Reform opponents target exchange funding in repeal efforts

Even though the health reform law was upheld by the U.S. Supreme Court and is moving steadily along in terms of implementation, some staunch opponents are still working on repealing the health overhaul legislation.

But instead of lobbying Congress or suing through the court system to reach a full repeal of the law, opponents are taking steps to block the health insurance exchanges, which are key provisions to the whole law, from success, reported Bloomberg.

"If you're committed to making sure Obamacare doesn't go into effect, you have to focus on the expansion and on the exchanges," said Dan Holler, a spokesman for the Heritage Action for America, a conservative lobbying group. "Once you have people under a program, it's really hard to change that system no matter how badly it needs change."

In particular, Heritage Action and similar groups like FreedomWorks are working to persuade Congress to end exchange funding when the lawmakers debate whether to raise the debt ceiling later this year. Exchanges lacking adequate financial support will result in limited enrollments and higher costs, which could drive lawmakers to roll back all or part of the law in the future.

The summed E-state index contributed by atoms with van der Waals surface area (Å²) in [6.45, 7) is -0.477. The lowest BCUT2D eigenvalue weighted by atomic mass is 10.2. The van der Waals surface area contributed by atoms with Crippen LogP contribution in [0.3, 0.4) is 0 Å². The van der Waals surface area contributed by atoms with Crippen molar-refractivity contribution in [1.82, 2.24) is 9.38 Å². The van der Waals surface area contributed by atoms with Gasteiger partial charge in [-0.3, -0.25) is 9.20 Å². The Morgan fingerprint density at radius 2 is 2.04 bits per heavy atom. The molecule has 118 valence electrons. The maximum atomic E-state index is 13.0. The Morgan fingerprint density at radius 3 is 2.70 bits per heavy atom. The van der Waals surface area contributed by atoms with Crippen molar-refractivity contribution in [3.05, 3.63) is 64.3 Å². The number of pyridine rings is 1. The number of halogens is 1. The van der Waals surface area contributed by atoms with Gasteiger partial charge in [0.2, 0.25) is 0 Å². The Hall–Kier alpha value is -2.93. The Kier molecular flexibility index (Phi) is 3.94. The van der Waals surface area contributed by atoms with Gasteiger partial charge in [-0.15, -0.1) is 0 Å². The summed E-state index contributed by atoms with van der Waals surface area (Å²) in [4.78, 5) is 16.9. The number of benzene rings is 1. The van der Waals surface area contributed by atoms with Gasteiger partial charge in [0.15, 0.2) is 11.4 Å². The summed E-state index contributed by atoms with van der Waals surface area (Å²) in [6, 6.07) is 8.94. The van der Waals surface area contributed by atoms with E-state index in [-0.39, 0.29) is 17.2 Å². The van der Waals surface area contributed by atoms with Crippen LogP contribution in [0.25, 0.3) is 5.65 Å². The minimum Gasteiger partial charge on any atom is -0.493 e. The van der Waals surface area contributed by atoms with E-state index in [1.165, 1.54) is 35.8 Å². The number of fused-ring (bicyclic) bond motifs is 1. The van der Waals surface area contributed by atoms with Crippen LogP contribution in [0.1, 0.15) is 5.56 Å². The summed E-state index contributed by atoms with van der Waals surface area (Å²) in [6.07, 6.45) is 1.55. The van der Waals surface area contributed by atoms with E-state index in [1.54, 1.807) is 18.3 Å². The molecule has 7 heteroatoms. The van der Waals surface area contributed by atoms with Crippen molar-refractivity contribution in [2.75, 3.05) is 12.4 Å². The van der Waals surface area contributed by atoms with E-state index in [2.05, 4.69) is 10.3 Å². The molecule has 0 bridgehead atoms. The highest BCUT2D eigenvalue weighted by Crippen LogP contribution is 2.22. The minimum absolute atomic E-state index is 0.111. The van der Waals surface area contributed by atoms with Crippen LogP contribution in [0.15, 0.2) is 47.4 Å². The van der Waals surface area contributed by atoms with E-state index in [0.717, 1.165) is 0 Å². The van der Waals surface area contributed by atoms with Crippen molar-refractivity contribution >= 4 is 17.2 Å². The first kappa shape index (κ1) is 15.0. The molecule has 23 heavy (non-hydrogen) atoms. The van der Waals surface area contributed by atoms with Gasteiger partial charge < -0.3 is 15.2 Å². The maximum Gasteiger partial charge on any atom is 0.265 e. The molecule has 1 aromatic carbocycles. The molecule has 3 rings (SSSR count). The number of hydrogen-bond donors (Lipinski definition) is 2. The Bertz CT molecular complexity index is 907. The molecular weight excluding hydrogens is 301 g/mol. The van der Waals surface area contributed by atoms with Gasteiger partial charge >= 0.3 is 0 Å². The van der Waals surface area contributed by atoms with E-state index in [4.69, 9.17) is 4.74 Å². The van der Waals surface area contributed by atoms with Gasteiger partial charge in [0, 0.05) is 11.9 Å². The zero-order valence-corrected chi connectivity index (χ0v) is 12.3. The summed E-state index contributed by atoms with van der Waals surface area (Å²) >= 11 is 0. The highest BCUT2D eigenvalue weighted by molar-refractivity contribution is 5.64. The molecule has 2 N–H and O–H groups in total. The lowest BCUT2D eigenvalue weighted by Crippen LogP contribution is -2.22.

"If enough people don't get in to these exchanges, it's essentially going to be to be unfundable," Josh Withrow, legislative affairs manager for FreedomWorks, told Bloomberg.

Some of their efforts appear to be working. Congress rejected a request from the U.S. Department of Health & Human Services for $1.5 billion to implement the exchanges, FierceHealthPayer previously reported.

To learn more:
- read the Bloomberg article

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